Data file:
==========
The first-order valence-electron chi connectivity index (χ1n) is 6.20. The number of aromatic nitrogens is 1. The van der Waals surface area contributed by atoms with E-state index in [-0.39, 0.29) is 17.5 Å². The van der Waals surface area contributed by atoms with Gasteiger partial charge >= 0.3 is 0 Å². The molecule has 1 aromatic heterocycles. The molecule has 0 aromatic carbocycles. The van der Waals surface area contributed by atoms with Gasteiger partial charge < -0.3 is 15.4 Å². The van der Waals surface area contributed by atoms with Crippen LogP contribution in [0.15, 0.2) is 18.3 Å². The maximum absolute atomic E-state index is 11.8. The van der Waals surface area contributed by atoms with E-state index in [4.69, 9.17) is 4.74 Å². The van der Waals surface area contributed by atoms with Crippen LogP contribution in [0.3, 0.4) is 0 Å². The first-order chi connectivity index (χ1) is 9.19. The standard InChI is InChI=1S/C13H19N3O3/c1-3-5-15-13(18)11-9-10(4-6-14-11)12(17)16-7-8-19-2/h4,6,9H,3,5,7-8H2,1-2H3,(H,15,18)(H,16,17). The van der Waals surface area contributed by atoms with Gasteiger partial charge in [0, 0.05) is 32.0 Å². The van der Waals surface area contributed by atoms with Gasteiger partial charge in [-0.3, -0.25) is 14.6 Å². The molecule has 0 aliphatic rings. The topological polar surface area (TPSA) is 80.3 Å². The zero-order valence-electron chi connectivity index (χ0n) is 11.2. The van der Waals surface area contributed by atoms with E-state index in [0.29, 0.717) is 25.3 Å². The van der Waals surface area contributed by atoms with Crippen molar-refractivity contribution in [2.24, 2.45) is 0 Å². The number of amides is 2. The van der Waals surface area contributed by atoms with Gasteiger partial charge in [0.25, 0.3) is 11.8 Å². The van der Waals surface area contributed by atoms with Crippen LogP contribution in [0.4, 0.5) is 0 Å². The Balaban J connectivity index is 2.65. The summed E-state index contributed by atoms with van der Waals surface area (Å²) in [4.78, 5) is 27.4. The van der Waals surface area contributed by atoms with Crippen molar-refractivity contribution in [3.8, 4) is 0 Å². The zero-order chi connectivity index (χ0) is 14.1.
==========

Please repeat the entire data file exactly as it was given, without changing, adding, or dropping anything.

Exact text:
The first-order valence-electron chi connectivity index (χ1n) is 6.20. The number of aromatic nitrogens is 1. The van der Waals surface area contributed by atoms with E-state index in [-0.39, 0.29) is 17.5 Å². The van der Waals surface area contributed by atoms with Gasteiger partial charge >= 0.3 is 0 Å². The molecule has 1 aromatic heterocycles. The molecule has 0 aromatic carbocycles. The van der Waals surface area contributed by atoms with Gasteiger partial charge < -0.3 is 15.4 Å². The van der Waals surface area contributed by atoms with Crippen LogP contribution in [0.15, 0.2) is 18.3 Å². The maximum absolute atomic E-state index is 11.8. The van der Waals surface area contributed by atoms with E-state index in [4.69, 9.17) is 4.74 Å². The van der Waals surface area contributed by atoms with Crippen LogP contribution in [0.3, 0.4) is 0 Å². The first-order chi connectivity index (χ1) is 9.19. The standard InChI is InChI=1S/C13H19N3O3/c1-3-5-15-13(18)11-9-10(4-6-14-11)12(17)16-7-8-19-2/h4,6,9H,3,5,7-8H2,1-2H3,(H,15,18)(H,16,17). The van der Waals surface area contributed by atoms with Gasteiger partial charge in [0, 0.05) is 32.0 Å². The van der Waals surface area contributed by atoms with Gasteiger partial charge in [-0.3, -0.25) is 14.6 Å². The molecule has 0 aliphatic rings. The topological polar surface area (TPSA) is 80.3 Å². The zero-order valence-electron chi connectivity index (χ0n) is 11.2. The van der Waals surface area contributed by atoms with E-state index in [0.29, 0.717) is 25.3 Å². The van der Waals surface area contributed by atoms with Crippen molar-refractivity contribution in [2.24, 2.45) is 0 Å². The number of amides is 2. The van der Waals surface area contributed by atoms with Gasteiger partial charge in [0.25, 0.3) is 11.8 Å². The van der Waals surface area contributed by atoms with Crippen LogP contribution in [0.4, 0.5) is 0 Å². The Balaban J connectivity index is 2.65. The summed E-state index contributed by atoms with van der Waals surface area (Å²) in [4.78, 5) is 27.4. The van der Waals surface area contributed by atoms with Crippen molar-refractivity contribution in [3.8, 4) is 0 Å². The zero-order chi connectivity index (χ0) is 14.1.